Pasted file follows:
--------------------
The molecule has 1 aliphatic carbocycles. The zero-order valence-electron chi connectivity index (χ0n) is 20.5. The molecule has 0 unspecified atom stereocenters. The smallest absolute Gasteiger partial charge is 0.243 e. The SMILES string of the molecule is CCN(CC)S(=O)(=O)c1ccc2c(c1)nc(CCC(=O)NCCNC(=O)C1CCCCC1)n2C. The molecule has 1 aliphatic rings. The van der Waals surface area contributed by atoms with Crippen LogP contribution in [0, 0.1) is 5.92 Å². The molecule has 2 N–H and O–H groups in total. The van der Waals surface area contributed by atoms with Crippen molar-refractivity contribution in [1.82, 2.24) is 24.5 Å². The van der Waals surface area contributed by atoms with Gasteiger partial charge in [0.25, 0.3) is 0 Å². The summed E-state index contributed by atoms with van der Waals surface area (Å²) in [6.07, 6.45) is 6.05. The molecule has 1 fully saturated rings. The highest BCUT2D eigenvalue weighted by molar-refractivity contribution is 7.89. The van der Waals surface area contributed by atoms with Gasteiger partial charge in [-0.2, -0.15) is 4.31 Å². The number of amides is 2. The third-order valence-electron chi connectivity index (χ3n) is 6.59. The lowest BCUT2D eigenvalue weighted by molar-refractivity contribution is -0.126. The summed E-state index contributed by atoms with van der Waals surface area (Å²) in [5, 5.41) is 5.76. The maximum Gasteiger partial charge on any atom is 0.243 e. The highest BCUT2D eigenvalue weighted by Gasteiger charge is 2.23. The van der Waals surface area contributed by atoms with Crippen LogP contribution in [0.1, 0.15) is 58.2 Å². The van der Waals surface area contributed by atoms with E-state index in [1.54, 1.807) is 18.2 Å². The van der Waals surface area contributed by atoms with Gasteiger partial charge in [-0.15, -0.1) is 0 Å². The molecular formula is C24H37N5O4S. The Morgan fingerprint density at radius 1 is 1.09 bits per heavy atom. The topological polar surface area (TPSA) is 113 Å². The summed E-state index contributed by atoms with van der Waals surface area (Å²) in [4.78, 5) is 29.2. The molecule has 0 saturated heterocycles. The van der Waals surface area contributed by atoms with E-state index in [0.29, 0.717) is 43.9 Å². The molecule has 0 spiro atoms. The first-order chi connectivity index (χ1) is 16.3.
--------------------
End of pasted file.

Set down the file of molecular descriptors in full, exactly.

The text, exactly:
The molecule has 1 aliphatic carbocycles. The zero-order valence-electron chi connectivity index (χ0n) is 20.5. The molecule has 0 unspecified atom stereocenters. The smallest absolute Gasteiger partial charge is 0.243 e. The SMILES string of the molecule is CCN(CC)S(=O)(=O)c1ccc2c(c1)nc(CCC(=O)NCCNC(=O)C1CCCCC1)n2C. The molecule has 1 aliphatic rings. The van der Waals surface area contributed by atoms with Crippen LogP contribution in [0, 0.1) is 5.92 Å². The molecule has 2 N–H and O–H groups in total. The van der Waals surface area contributed by atoms with Crippen molar-refractivity contribution in [1.82, 2.24) is 24.5 Å². The van der Waals surface area contributed by atoms with Gasteiger partial charge in [0.25, 0.3) is 0 Å². The summed E-state index contributed by atoms with van der Waals surface area (Å²) in [6.07, 6.45) is 6.05. The molecule has 1 fully saturated rings. The highest BCUT2D eigenvalue weighted by molar-refractivity contribution is 7.89. The van der Waals surface area contributed by atoms with Gasteiger partial charge in [-0.2, -0.15) is 4.31 Å². The number of amides is 2. The third-order valence-electron chi connectivity index (χ3n) is 6.59. The lowest BCUT2D eigenvalue weighted by molar-refractivity contribution is -0.126. The summed E-state index contributed by atoms with van der Waals surface area (Å²) in [5, 5.41) is 5.76. The maximum Gasteiger partial charge on any atom is 0.243 e. The highest BCUT2D eigenvalue weighted by Gasteiger charge is 2.23. The van der Waals surface area contributed by atoms with Crippen LogP contribution in [0.1, 0.15) is 58.2 Å². The van der Waals surface area contributed by atoms with E-state index in [1.54, 1.807) is 18.2 Å². The van der Waals surface area contributed by atoms with Gasteiger partial charge in [-0.15, -0.1) is 0 Å². The molecular formula is C24H37N5O4S. The Morgan fingerprint density at radius 1 is 1.09 bits per heavy atom. The topological polar surface area (TPSA) is 113 Å². The summed E-state index contributed by atoms with van der Waals surface area (Å²) in [4.78, 5) is 29.2. The molecule has 0 saturated heterocycles. The van der Waals surface area contributed by atoms with E-state index in [0.29, 0.717) is 43.9 Å². The molecule has 0 spiro atoms. The first-order chi connectivity index (χ1) is 16.3.